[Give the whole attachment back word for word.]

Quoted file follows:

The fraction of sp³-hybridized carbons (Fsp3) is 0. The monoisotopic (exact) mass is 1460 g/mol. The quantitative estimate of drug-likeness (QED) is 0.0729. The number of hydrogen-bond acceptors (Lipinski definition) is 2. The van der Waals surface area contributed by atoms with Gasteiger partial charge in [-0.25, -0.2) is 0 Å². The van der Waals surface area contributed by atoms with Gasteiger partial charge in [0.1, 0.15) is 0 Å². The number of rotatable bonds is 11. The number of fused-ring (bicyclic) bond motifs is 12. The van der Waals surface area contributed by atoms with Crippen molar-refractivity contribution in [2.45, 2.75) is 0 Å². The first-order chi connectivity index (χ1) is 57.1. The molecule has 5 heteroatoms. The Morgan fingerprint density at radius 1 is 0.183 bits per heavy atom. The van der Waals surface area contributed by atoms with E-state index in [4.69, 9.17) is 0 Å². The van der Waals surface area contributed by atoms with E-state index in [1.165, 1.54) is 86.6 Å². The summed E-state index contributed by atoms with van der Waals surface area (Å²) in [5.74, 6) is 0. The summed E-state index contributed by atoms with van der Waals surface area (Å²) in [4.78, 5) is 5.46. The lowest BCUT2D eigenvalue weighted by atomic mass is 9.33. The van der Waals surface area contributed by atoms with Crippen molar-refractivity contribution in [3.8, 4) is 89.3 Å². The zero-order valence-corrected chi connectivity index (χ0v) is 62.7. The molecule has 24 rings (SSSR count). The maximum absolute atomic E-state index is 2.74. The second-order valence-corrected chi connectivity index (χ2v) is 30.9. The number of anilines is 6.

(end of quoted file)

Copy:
The fraction of sp³-hybridized carbons (Fsp3) is 0. The monoisotopic (exact) mass is 1460 g/mol. The quantitative estimate of drug-likeness (QED) is 0.0729. The number of hydrogen-bond acceptors (Lipinski definition) is 2. The van der Waals surface area contributed by atoms with Gasteiger partial charge in [-0.25, -0.2) is 0 Å². The van der Waals surface area contributed by atoms with Gasteiger partial charge in [0.1, 0.15) is 0 Å². The number of rotatable bonds is 11. The number of fused-ring (bicyclic) bond motifs is 12. The van der Waals surface area contributed by atoms with Crippen molar-refractivity contribution in [2.45, 2.75) is 0 Å². The first-order chi connectivity index (χ1) is 57.1. The molecule has 5 heteroatoms. The Morgan fingerprint density at radius 1 is 0.183 bits per heavy atom. The van der Waals surface area contributed by atoms with E-state index in [4.69, 9.17) is 0 Å². The van der Waals surface area contributed by atoms with E-state index in [1.165, 1.54) is 86.6 Å². The summed E-state index contributed by atoms with van der Waals surface area (Å²) in [5.74, 6) is 0. The summed E-state index contributed by atoms with van der Waals surface area (Å²) in [4.78, 5) is 5.46. The lowest BCUT2D eigenvalue weighted by atomic mass is 9.33. The van der Waals surface area contributed by atoms with Crippen molar-refractivity contribution in [3.8, 4) is 89.3 Å². The zero-order valence-corrected chi connectivity index (χ0v) is 62.7. The molecule has 24 rings (SSSR count). The maximum absolute atomic E-state index is 2.74. The second-order valence-corrected chi connectivity index (χ2v) is 30.9. The number of anilines is 6.